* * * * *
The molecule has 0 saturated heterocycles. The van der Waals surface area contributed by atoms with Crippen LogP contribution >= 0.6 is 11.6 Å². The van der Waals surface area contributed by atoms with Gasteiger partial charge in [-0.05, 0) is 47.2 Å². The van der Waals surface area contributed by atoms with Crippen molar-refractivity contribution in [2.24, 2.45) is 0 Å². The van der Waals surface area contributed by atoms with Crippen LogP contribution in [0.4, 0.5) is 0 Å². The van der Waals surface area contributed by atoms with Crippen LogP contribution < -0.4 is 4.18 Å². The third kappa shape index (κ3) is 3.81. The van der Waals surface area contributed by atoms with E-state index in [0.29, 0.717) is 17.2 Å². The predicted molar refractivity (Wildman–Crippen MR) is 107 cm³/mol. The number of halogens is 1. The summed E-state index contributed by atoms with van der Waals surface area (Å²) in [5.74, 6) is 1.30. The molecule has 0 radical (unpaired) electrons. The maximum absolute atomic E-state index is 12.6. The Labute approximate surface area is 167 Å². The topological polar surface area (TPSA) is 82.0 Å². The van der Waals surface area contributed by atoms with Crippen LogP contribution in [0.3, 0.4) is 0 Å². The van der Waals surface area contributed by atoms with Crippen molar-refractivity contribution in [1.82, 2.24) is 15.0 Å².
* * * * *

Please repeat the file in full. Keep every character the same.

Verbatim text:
The molecule has 0 saturated heterocycles. The van der Waals surface area contributed by atoms with Crippen LogP contribution >= 0.6 is 11.6 Å². The van der Waals surface area contributed by atoms with Gasteiger partial charge in [-0.05, 0) is 47.2 Å². The van der Waals surface area contributed by atoms with Crippen molar-refractivity contribution in [2.24, 2.45) is 0 Å². The van der Waals surface area contributed by atoms with Crippen LogP contribution in [0.4, 0.5) is 0 Å². The van der Waals surface area contributed by atoms with Crippen LogP contribution < -0.4 is 4.18 Å². The third kappa shape index (κ3) is 3.81. The van der Waals surface area contributed by atoms with E-state index in [0.29, 0.717) is 17.2 Å². The predicted molar refractivity (Wildman–Crippen MR) is 107 cm³/mol. The number of halogens is 1. The summed E-state index contributed by atoms with van der Waals surface area (Å²) in [5.74, 6) is 1.30. The molecule has 0 radical (unpaired) electrons. The maximum absolute atomic E-state index is 12.6. The Labute approximate surface area is 167 Å². The topological polar surface area (TPSA) is 82.0 Å². The van der Waals surface area contributed by atoms with Crippen LogP contribution in [0.3, 0.4) is 0 Å². The van der Waals surface area contributed by atoms with Crippen molar-refractivity contribution in [1.82, 2.24) is 15.0 Å².